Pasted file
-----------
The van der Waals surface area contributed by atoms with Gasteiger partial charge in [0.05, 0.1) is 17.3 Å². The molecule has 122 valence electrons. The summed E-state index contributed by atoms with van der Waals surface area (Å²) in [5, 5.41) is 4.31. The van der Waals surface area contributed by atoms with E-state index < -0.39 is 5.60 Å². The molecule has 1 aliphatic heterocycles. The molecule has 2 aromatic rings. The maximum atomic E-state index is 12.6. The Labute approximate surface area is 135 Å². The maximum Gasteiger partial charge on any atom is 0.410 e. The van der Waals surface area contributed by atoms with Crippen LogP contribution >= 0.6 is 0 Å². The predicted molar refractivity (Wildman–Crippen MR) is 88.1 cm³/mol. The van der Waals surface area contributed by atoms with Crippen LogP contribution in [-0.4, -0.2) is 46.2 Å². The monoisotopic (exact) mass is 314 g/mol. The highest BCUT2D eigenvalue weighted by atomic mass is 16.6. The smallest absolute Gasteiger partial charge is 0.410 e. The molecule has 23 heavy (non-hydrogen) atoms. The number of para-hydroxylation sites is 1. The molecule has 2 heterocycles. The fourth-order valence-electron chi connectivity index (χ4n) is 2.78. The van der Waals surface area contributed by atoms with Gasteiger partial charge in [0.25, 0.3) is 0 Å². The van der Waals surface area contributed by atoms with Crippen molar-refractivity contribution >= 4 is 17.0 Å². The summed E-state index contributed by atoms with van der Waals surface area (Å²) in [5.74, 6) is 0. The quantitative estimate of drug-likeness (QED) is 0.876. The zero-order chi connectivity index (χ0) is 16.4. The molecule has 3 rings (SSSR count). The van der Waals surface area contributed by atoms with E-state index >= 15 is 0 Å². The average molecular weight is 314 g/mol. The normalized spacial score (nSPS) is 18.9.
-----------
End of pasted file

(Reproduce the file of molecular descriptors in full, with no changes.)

The van der Waals surface area contributed by atoms with Gasteiger partial charge in [0.05, 0.1) is 17.3 Å². The molecule has 122 valence electrons. The summed E-state index contributed by atoms with van der Waals surface area (Å²) in [5, 5.41) is 4.31. The van der Waals surface area contributed by atoms with E-state index < -0.39 is 5.60 Å². The molecule has 1 aliphatic heterocycles. The molecule has 2 aromatic rings. The maximum atomic E-state index is 12.6. The Labute approximate surface area is 135 Å². The maximum Gasteiger partial charge on any atom is 0.410 e. The van der Waals surface area contributed by atoms with Crippen LogP contribution >= 0.6 is 0 Å². The predicted molar refractivity (Wildman–Crippen MR) is 88.1 cm³/mol. The van der Waals surface area contributed by atoms with Crippen LogP contribution in [-0.4, -0.2) is 46.2 Å². The monoisotopic (exact) mass is 314 g/mol. The highest BCUT2D eigenvalue weighted by atomic mass is 16.6. The smallest absolute Gasteiger partial charge is 0.410 e. The molecule has 23 heavy (non-hydrogen) atoms. The number of para-hydroxylation sites is 1. The molecule has 2 heterocycles. The fourth-order valence-electron chi connectivity index (χ4n) is 2.78. The van der Waals surface area contributed by atoms with Gasteiger partial charge in [0.25, 0.3) is 0 Å². The van der Waals surface area contributed by atoms with Crippen molar-refractivity contribution >= 4 is 17.0 Å². The summed E-state index contributed by atoms with van der Waals surface area (Å²) in [5.74, 6) is 0. The quantitative estimate of drug-likeness (QED) is 0.876. The zero-order chi connectivity index (χ0) is 16.4. The molecule has 3 rings (SSSR count). The van der Waals surface area contributed by atoms with E-state index >= 15 is 0 Å². The average molecular weight is 314 g/mol. The normalized spacial score (nSPS) is 18.9.